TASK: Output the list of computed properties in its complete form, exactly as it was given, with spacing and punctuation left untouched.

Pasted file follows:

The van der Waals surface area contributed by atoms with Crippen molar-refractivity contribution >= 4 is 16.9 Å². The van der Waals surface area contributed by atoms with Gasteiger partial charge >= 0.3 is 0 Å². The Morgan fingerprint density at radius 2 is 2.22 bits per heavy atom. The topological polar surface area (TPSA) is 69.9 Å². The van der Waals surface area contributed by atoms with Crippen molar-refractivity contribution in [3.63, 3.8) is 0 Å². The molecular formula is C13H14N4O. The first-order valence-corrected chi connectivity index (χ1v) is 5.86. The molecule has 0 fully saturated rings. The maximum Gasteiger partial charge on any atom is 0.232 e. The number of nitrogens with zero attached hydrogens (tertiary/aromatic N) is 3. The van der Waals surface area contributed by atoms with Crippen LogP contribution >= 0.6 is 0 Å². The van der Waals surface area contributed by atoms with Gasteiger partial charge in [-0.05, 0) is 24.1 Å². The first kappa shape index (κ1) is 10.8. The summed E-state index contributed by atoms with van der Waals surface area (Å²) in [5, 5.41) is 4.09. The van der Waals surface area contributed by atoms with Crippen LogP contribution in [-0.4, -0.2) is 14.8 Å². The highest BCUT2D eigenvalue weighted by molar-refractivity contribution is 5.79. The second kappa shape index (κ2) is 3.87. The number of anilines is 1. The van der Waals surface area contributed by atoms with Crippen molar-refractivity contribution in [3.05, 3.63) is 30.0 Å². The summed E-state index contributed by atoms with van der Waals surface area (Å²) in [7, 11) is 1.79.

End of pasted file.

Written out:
The van der Waals surface area contributed by atoms with Crippen molar-refractivity contribution >= 4 is 16.9 Å². The van der Waals surface area contributed by atoms with Gasteiger partial charge >= 0.3 is 0 Å². The Morgan fingerprint density at radius 2 is 2.22 bits per heavy atom. The topological polar surface area (TPSA) is 69.9 Å². The van der Waals surface area contributed by atoms with Crippen molar-refractivity contribution in [3.63, 3.8) is 0 Å². The molecular formula is C13H14N4O. The first-order valence-corrected chi connectivity index (χ1v) is 5.86. The molecule has 0 fully saturated rings. The maximum Gasteiger partial charge on any atom is 0.232 e. The number of nitrogens with zero attached hydrogens (tertiary/aromatic N) is 3. The van der Waals surface area contributed by atoms with Crippen LogP contribution >= 0.6 is 0 Å². The van der Waals surface area contributed by atoms with Gasteiger partial charge in [-0.05, 0) is 24.1 Å². The first kappa shape index (κ1) is 10.8. The summed E-state index contributed by atoms with van der Waals surface area (Å²) in [5, 5.41) is 4.09. The van der Waals surface area contributed by atoms with Crippen LogP contribution in [-0.4, -0.2) is 14.8 Å². The highest BCUT2D eigenvalue weighted by molar-refractivity contribution is 5.79. The second kappa shape index (κ2) is 3.87. The number of anilines is 1. The van der Waals surface area contributed by atoms with Crippen molar-refractivity contribution in [3.05, 3.63) is 30.0 Å². The summed E-state index contributed by atoms with van der Waals surface area (Å²) in [7, 11) is 1.79.